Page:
3 in 5 employees have experienced mental health issues due to work or work-related matters and as a result can face demotion, disciplinary action or dismissal.
This Mental Health at Work report shows a shift in attitudes with 84 per cent of managers accepting employee well-being is their responsibility. The time has come to stop talking about the importance of good mental health at work, and act.
The report finds that:
- Half of line managers would welcome training on mental health conditions and 35% report not having any workplace facilities or services to support employee mental health and wellbeing.
- Just 11% of people felt able to disclose a mental health issue to their line manager.
- Young people are more likely to have been formally diagnosed with a mental health condition (37% vs 29% of employees in their 50s) – but less likely to disclose these concerns to their bosses then older workers. Only a third of 18-29-year olds are comfortable talking with their managers about mental health compared to almost half of people in their 40s.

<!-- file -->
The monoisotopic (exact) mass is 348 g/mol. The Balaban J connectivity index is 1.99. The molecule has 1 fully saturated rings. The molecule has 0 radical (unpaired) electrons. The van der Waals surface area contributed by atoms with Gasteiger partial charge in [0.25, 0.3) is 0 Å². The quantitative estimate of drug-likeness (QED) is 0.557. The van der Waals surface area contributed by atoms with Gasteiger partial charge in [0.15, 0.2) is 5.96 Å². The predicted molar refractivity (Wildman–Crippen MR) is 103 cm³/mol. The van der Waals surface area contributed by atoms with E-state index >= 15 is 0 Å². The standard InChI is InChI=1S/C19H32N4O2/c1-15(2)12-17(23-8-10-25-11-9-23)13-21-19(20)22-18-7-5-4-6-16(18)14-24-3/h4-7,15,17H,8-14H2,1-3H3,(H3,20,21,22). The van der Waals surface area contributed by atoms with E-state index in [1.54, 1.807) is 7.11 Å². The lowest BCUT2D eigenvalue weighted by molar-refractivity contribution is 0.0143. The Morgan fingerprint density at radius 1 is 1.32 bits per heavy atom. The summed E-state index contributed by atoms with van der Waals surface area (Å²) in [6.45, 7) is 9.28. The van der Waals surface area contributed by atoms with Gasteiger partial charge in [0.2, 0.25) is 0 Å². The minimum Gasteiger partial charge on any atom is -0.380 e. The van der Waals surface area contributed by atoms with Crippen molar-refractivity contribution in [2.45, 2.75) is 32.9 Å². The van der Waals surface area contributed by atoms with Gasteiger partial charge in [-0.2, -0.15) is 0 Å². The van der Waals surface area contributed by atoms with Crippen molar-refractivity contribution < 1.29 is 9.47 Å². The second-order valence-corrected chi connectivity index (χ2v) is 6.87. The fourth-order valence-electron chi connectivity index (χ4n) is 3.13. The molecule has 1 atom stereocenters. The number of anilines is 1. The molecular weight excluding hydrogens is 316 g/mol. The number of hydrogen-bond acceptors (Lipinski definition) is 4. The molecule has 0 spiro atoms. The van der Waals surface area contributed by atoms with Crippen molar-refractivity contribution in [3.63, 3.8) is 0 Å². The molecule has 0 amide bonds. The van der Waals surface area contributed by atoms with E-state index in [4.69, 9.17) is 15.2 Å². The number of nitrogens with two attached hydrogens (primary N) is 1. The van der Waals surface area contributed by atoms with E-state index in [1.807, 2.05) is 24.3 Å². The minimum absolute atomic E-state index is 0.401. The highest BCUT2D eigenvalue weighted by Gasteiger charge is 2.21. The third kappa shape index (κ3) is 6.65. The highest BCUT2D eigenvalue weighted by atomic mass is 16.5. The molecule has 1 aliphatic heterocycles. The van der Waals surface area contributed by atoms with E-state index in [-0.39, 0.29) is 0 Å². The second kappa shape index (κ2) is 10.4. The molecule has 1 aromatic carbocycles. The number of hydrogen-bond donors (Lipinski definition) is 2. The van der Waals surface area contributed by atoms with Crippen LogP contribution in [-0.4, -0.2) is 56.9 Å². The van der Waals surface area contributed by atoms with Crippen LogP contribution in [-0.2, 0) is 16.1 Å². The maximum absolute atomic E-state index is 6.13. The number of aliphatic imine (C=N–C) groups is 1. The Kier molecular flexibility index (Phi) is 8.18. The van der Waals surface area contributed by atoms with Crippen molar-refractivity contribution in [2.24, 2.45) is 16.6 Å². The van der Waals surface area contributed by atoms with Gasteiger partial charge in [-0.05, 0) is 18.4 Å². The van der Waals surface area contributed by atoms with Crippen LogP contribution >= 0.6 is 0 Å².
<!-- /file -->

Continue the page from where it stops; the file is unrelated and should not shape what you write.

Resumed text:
- Women are more likely to report experiencing mental health issues related to work (64% reporting issues compared to 56% of men).
- Mental health is one of the most difficult subjects to talk about at work. Out of the nine equality and social issues asked about in the survey, people find it more comfortable talking about 7 other issues including race, age, physical health and religious beliefs.
- Black, Asian and Minority Ethnic employees are less likely to feel comfortable talking about mental health at work (43% compared to 54% of white employees).
- There is a disconnect between how senior leaders and employees view this issue. 61% of owners, CEO’s and Managing Directors believe their employee’s mental health is well supported compared to 40% of non-managers.
Read the full press release here
Read the report here